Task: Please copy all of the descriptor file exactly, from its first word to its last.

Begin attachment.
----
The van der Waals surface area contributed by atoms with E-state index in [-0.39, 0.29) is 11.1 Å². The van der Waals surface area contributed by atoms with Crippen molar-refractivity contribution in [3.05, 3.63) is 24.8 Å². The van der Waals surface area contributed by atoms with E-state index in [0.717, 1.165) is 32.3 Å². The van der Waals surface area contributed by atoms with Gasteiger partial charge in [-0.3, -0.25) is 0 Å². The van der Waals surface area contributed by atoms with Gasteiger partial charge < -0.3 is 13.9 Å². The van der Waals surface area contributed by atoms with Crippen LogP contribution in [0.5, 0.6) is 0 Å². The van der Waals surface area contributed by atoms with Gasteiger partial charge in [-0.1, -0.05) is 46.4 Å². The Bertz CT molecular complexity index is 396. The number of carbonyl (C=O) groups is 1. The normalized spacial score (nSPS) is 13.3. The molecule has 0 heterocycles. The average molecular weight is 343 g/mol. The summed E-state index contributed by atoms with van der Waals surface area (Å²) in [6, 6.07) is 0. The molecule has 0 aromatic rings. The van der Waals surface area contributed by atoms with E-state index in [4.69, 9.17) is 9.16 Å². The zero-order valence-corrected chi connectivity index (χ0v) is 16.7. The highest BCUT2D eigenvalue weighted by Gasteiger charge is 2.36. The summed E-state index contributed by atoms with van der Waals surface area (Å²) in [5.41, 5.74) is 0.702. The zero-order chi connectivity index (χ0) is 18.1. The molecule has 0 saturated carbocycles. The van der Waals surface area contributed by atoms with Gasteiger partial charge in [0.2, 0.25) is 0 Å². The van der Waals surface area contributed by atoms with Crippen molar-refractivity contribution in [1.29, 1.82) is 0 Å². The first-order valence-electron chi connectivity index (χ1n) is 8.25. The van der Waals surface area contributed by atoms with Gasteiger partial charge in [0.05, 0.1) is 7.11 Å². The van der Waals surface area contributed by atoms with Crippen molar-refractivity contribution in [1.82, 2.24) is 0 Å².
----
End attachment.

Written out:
The van der Waals surface area contributed by atoms with E-state index in [-0.39, 0.29) is 11.1 Å². The van der Waals surface area contributed by atoms with Crippen molar-refractivity contribution in [3.05, 3.63) is 24.8 Å². The van der Waals surface area contributed by atoms with E-state index in [0.717, 1.165) is 32.3 Å². The van der Waals surface area contributed by atoms with Gasteiger partial charge in [-0.3, -0.25) is 0 Å². The van der Waals surface area contributed by atoms with Gasteiger partial charge < -0.3 is 13.9 Å². The van der Waals surface area contributed by atoms with Crippen LogP contribution in [0.5, 0.6) is 0 Å². The van der Waals surface area contributed by atoms with Gasteiger partial charge in [-0.1, -0.05) is 46.4 Å². The Bertz CT molecular complexity index is 396. The number of carbonyl (C=O) groups is 1. The normalized spacial score (nSPS) is 13.3. The molecule has 0 heterocycles. The average molecular weight is 343 g/mol. The summed E-state index contributed by atoms with van der Waals surface area (Å²) in [6, 6.07) is 0. The molecule has 0 aromatic rings. The van der Waals surface area contributed by atoms with E-state index in [4.69, 9.17) is 9.16 Å². The zero-order valence-corrected chi connectivity index (χ0v) is 16.7. The highest BCUT2D eigenvalue weighted by Gasteiger charge is 2.36. The summed E-state index contributed by atoms with van der Waals surface area (Å²) in [5.41, 5.74) is 0.702. The zero-order chi connectivity index (χ0) is 18.1. The molecule has 0 saturated carbocycles. The van der Waals surface area contributed by atoms with Gasteiger partial charge in [0.2, 0.25) is 0 Å². The van der Waals surface area contributed by atoms with Crippen molar-refractivity contribution in [1.29, 1.82) is 0 Å². The first-order valence-electron chi connectivity index (χ1n) is 8.25. The van der Waals surface area contributed by atoms with Gasteiger partial charge in [0.05, 0.1) is 7.11 Å². The van der Waals surface area contributed by atoms with Crippen molar-refractivity contribution in [1.82, 2.24) is 0 Å².